Macron acknowledges ‘responsibility’ to find ‘answer to the anger and disagreements’ that led to votes for Marine Le Pen
By MEE staff
Emmanuel Macron will be re-elected president of France, according to polls, after beating far-right challenger Marine Le Pen as abstentions hit their highest rate in decades.
Projections as voting booths closed across the country on Sunday evening had the centre-right incumbent set to win 58.2 percent of the vote, with Marine Le Pen to lose out on 41.8 percent, the far-right’s highest ever presidential score.
The gap between the two rivals has roughly halved since 2017, when Macron was elected on 66.1 percent of the vote and Le Pen got 33.9 percent.
French exit polls are reliable. They have never been wrong about presidential election results.
The campaign was dominated by the war in Ukraine, but most of the major candidates also tapped into France’s nervous relationship with immigration and secularism.
After slowly strolling out on the grass in front of the Eiffel Tower to Beethoven’s Ode to Joy, the anthem of the European Union, Macron acknowledged those who had voted for him to keep out Le Pen.
“An answer must be found to the anger and disagreements that led many of our compatriots to vote for the extreme right. It will be my responsibility and that of those around me.”
Far-right’s highest ever score
The campaign saw Le Pen, of the National Rally – formerly National Front – party, come within touching distance of the incumbent in opinion polls between the first and second rounds.
She ran on a platform combining plans to tackle the cost of living crisis with social conservatism and anti-immigrant policies.
She also vowed to remove birthright citizenship, only give French citizens access to welfare benefits, and process asylum requests outside of France.
Le Pen has also proposed a controversial ban on Muslim headscarves in all public places.
In a speech conceding defeat, Le Pen said her score was a “sensational victory”.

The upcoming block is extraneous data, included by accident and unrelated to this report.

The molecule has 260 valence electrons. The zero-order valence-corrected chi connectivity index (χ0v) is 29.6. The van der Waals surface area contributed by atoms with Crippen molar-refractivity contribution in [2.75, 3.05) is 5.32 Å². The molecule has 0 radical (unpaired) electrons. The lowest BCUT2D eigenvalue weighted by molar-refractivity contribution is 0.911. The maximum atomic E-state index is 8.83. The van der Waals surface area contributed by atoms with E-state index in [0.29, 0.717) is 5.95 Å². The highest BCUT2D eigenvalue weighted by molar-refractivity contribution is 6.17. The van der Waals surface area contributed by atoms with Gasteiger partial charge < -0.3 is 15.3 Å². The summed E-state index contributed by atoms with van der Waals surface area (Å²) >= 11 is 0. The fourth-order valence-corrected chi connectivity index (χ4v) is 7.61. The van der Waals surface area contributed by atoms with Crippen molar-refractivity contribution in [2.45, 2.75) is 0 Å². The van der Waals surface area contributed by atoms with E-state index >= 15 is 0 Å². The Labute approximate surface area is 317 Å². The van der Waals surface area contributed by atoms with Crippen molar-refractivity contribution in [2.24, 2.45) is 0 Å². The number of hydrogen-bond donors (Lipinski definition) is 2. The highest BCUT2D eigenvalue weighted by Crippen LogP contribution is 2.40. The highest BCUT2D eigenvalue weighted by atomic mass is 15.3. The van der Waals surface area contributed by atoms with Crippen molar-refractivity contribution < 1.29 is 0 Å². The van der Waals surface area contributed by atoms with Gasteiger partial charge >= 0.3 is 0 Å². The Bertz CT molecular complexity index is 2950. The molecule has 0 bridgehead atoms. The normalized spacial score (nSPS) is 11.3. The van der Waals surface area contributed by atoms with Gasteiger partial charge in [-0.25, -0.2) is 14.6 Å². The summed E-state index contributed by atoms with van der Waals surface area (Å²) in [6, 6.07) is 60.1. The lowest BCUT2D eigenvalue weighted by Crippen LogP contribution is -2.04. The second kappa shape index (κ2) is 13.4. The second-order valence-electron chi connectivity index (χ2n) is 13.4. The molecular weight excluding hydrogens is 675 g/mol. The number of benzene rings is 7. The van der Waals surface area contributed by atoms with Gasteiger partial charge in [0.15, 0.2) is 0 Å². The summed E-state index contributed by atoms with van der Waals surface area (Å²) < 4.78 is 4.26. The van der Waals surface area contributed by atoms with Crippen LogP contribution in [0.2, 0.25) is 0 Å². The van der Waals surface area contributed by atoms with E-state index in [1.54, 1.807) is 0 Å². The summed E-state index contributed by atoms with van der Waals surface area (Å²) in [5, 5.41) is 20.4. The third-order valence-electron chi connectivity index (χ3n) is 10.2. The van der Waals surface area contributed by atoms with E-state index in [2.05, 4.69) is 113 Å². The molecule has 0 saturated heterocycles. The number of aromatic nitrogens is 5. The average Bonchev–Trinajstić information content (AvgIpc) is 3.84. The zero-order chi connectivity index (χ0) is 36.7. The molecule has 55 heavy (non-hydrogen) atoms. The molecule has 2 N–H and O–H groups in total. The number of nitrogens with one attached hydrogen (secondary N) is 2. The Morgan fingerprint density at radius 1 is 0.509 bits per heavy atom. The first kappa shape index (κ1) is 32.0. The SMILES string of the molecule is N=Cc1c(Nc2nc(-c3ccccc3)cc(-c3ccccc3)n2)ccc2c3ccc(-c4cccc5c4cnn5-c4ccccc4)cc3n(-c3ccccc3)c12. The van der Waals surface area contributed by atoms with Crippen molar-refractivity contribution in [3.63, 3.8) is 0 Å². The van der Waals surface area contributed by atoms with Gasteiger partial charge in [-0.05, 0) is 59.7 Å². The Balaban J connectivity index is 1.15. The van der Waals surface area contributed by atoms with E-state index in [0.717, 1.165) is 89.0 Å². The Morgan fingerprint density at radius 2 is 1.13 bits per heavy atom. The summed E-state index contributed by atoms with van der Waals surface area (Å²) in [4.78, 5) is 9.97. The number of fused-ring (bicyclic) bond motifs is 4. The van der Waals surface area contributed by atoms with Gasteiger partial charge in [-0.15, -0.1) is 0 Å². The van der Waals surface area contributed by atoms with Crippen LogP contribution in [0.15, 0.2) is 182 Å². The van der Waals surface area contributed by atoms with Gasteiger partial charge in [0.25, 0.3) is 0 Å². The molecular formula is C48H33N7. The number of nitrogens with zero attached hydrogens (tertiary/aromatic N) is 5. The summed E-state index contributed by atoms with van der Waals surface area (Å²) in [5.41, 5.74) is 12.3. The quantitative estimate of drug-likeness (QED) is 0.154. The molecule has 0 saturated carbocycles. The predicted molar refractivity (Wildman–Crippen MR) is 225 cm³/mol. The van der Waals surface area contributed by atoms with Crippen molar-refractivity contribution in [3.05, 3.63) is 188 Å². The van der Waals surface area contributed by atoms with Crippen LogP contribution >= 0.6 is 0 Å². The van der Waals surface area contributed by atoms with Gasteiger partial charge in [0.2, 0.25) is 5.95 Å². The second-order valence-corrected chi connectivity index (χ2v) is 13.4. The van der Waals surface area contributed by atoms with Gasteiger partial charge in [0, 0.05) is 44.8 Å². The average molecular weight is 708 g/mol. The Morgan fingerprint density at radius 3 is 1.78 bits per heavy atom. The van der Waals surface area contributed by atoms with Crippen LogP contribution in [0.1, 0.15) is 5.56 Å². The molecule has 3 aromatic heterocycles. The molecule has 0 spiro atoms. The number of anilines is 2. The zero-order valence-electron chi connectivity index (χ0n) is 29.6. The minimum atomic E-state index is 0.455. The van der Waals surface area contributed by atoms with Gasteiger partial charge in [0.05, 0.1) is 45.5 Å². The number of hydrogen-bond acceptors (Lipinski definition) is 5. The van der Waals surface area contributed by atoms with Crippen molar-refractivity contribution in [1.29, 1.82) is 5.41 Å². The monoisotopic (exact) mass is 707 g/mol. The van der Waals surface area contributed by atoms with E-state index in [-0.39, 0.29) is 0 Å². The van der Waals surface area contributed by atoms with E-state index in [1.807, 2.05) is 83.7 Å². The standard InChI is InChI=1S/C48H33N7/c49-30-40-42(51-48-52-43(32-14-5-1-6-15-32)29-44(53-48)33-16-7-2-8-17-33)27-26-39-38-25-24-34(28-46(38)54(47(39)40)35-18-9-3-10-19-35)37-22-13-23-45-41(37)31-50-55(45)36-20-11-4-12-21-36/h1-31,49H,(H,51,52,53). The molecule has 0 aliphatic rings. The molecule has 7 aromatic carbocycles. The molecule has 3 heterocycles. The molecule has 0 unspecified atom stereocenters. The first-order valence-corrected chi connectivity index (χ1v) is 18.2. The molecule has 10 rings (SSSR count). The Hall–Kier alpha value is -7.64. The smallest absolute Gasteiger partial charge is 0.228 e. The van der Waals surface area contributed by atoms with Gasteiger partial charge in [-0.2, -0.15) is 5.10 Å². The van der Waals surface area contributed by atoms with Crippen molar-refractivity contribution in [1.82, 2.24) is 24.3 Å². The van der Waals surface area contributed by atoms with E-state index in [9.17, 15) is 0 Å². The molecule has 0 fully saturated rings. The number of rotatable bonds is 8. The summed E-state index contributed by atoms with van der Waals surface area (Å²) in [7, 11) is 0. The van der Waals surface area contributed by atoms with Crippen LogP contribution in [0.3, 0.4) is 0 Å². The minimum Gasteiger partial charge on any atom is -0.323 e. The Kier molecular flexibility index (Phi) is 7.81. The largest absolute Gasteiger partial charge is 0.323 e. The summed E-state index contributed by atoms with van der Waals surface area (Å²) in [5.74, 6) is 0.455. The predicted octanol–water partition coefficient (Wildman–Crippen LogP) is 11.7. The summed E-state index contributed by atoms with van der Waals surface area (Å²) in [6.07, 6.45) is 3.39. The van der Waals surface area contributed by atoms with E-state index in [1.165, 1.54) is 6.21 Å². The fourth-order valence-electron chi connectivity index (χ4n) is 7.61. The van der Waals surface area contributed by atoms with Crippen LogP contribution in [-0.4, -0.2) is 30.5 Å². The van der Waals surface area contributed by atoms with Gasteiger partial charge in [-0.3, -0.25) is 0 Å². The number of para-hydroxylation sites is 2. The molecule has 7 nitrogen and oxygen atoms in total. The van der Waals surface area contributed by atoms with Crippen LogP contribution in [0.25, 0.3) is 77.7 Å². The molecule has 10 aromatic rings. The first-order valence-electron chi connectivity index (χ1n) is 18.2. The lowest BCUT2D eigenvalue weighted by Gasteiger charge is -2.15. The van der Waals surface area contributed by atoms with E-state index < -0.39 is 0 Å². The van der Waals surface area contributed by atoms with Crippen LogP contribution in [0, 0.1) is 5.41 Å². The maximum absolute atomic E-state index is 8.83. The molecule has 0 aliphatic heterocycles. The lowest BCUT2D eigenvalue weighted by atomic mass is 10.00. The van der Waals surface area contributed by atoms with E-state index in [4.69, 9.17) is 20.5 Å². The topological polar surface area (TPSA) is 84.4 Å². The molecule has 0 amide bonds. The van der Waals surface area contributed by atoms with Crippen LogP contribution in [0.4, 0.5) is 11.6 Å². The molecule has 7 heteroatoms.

“We’re more determined than ever,” she added, “and our will to defend French people is even stronger.
“In this defeat, I can’t help but feel a sense of hope. This result constitutes – for French rulers and European rulers – the evidence of a great defiance towards them from the French people.”
The 53-year-old added that she would “carry on” her political career, despite this being her third presidential election.
Though her electoral rise owes much to the disintegration of the traditional left and right parties in France, who scored abysmally in the first round of the election two weeks ago, far-right ideas have been progressively mainstreamed in France as anti-Muslim and anti-migrant sentiment have permeated the national conversation.
‘Third round of the election’
All eyes now turn to the legislative elections, to be held in mid-July, which will decide who runs French parliament.
Emmanuel Macron’s La Republic en Marche party won a majority of 308 of the 577 seats in 2017, but having decreased his vote share in Sunday’s election, opposition parties will be campaigning hard.
Danielle Obono, an MP from Jean-Luc Melenchon’s hard-left party La France Insoumise, France Unbowed, told the BBC they represented “the third round of the election”.
Melenchon hopes his party will get a big enough score for Macron to name him prime minister, which would be a shock.
“We don’t want Emmanuel Macron to take the power,” said Debono, referring to the July vote.
‘This should humble him’
European Commission president Ursula Von Der Leyen and other EU officials and world leaders have congratulated Macron on his victory.
But the hard work starts here for the 44-year-old, for whom many people voted just to keep out the far-right, as just over 28 percent of the 47 million people eligible to vote abstained, according to polling, the highest number since 1969.
Speaking to BBC News, sociologist and anthropologist Nacira Guenif Souilamas said “victory” was not the right word.
“He gained the votes of people who didn’t want the fascist side of France to be in power, and this should humble him.”
In a speech on Sunday night, Jean-Luc Melenchon said: “Monsieur Macron is the worst elected president of the fifth republic. His presidential monarchy survives by default.”
Speaking to Middle East Eye between the first and second round, Rim-Sarah Alouane, a researcher in comparative law at the Toulouse 1 Capitole University, said: “Macron has two choices if he wins. Make amends, and have a chance maybe to make things better, or he can keep going on as he is, and if LePen is not elected now, she will be next time.”
Middle East Eye